Back in the Game

by Matt Waller


Image courtesy of Flickr user RandsomESHG

After taking a long break from writing on this site, I read a book that made me want to write again. The book, A Fan’s Notes by Frederick Exley, is about a drifter, booze-loving sports fan who spends a lot of time drinking and thinking about writing, but not much time actually writing. Like Exley’s narrator, I’ve been spending a lot of time drinking and thinking about writing, but not much time—well, none at all—actually writing.

The book’s overall merits are certainly debatable (see Walter Kirn’s analysis of Exley and the book, “Sad Sack Superman,” for a good critique with which I mostly agree), but that’s not the point of this piece. What struck me were Exley’s sharp insights into the life of bar denizens and the state of mind that bar life’s accompanying excess and idleness can engender. The attitude that I noticed and couldn’t help recognizing in myself is the detachment and the smug satisfaction that comes with doing a lot of thinking without doing much… doing.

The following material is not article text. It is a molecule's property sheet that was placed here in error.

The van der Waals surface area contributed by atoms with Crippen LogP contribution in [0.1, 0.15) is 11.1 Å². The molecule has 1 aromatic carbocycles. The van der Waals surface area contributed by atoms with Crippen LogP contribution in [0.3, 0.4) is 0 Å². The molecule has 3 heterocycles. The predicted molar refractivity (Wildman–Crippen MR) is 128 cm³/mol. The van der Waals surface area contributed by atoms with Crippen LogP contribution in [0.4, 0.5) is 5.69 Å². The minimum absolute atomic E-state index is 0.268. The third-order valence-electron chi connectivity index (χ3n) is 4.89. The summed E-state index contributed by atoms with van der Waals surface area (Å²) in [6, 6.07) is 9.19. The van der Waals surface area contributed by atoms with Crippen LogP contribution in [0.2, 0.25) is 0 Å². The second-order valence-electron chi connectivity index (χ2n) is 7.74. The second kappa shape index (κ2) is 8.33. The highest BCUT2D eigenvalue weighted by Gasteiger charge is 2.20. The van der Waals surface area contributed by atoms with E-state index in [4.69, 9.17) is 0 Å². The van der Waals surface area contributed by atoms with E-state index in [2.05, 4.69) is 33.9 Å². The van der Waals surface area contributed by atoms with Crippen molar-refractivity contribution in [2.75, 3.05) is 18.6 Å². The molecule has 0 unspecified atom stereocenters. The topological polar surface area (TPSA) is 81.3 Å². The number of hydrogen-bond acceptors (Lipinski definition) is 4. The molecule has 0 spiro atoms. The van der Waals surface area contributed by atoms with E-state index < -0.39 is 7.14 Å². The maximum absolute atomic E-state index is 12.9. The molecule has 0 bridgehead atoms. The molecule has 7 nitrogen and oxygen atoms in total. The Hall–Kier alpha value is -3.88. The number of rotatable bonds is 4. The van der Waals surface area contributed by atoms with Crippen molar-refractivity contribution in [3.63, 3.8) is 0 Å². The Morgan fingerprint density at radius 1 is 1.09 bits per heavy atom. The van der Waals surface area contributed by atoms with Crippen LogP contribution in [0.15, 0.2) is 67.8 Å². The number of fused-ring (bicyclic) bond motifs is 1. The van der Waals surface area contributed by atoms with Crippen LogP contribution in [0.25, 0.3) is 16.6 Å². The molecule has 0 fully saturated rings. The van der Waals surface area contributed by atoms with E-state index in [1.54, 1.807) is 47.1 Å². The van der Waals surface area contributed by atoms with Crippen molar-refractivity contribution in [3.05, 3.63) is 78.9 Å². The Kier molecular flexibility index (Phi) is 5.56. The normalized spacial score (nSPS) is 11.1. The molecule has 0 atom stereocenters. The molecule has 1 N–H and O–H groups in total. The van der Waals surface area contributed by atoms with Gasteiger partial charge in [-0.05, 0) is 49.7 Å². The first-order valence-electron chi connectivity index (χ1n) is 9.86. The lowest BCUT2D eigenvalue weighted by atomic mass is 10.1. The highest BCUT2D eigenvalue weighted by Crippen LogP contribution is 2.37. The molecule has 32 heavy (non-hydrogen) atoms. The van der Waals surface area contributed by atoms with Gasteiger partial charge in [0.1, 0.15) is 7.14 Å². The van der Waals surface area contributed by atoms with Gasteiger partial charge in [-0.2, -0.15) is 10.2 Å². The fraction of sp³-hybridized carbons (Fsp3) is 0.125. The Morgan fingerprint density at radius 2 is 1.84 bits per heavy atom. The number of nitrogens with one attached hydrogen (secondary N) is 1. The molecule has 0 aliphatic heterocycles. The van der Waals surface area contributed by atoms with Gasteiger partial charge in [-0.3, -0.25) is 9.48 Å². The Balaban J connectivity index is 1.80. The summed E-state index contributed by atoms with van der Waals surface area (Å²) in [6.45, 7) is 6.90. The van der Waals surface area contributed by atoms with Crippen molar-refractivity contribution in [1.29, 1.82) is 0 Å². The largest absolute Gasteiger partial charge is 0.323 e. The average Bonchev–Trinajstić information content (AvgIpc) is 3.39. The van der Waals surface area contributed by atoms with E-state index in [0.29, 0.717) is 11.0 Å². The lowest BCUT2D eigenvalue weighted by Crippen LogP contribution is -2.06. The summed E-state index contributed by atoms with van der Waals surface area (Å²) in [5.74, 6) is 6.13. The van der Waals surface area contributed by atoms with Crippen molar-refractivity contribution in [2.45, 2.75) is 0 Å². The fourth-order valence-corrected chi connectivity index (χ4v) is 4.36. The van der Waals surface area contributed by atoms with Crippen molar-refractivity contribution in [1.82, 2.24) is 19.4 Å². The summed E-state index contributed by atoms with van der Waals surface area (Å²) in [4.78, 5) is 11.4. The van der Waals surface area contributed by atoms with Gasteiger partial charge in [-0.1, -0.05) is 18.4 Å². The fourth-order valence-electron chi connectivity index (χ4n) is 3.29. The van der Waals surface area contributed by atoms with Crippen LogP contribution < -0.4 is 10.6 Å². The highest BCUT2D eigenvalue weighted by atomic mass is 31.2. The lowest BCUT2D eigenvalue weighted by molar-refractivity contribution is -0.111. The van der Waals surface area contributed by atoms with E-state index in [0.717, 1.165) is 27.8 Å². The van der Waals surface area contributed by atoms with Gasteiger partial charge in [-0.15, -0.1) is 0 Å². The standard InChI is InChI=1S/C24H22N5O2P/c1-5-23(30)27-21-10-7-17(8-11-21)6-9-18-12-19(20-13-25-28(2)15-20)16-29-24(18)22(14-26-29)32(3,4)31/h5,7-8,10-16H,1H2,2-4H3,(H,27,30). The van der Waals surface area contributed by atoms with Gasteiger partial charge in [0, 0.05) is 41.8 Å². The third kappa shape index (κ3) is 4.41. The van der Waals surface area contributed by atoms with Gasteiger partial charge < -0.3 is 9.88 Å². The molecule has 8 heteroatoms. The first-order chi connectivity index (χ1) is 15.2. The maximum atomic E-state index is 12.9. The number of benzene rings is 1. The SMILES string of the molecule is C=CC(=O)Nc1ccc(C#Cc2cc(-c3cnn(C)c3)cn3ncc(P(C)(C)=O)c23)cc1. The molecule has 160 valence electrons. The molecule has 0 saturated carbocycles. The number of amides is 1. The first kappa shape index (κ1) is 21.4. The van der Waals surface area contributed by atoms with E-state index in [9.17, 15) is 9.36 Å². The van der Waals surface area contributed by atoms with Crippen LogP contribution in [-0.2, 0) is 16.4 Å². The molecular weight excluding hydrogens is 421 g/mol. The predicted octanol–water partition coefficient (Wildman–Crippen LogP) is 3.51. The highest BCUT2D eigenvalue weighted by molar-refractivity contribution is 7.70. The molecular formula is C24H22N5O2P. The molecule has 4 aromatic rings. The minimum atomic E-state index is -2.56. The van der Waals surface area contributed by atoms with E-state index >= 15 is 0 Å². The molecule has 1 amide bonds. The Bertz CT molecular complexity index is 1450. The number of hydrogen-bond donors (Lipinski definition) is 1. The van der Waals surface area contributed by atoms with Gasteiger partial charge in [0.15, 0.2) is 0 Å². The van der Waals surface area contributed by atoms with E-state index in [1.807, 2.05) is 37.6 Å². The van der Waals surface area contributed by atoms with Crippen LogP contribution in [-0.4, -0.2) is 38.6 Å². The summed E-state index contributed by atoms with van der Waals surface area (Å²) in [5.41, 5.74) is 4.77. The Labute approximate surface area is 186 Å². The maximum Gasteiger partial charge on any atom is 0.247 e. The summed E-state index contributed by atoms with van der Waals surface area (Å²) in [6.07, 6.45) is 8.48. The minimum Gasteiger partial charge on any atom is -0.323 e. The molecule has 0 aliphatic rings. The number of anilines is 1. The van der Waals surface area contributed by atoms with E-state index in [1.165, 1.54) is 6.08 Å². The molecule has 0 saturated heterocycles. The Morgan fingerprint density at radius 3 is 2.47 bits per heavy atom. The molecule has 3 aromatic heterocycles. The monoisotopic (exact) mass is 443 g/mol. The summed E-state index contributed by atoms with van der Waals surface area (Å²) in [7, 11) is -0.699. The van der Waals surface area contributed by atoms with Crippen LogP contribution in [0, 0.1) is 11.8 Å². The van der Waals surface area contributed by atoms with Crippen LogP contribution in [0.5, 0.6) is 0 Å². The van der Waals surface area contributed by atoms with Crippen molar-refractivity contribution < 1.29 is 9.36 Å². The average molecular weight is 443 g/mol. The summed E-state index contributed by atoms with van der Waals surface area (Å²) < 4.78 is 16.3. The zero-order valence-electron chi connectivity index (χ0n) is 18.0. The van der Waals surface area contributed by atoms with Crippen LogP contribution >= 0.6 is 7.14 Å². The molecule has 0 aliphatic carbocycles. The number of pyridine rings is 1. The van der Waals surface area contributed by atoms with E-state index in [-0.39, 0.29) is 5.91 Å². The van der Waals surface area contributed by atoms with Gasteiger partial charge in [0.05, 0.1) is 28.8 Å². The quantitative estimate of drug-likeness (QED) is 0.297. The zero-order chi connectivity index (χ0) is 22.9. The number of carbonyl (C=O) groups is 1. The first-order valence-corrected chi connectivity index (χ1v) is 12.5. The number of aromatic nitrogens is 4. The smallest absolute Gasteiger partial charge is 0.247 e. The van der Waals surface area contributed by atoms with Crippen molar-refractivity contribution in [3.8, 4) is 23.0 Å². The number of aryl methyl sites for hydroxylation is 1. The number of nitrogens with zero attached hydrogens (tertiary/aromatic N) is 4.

Reminiscing on his early life, Exley’s narrator remembers being in a bar called Louis’ where “the vibrant, incessant hum of its conversations seem[ed] to whisper of plays, paintings, and novels just short of being realized,” before continuing, “I wonder now if I ever gave thought to how these things were to be accomplished drinking beer in Louis’.”

Obviously, the bars I’ve been frequenting aren’t the bars of Greenwich Village in the 1950s, and there hasn’t been much talk of writing the next great novel or slapping a masterpiece down on canvas. But still, the air was often humming with whispers of business ideas, writing ideas, travel ideas. It didn’t hit me until reading Exley, though, that those ideas wouldn’t be accomplished drinking beer in dive bars. I’ll still be spending my fair share of time in these places, and I do think that experience has its merits, but I think  that after an extended break, it’s time to spend a little more time, to use another of Exley’s phrases, “locked up in a room getting on with the business of life.” Cheers to the return of the Commutes and to getting on with the business of life.

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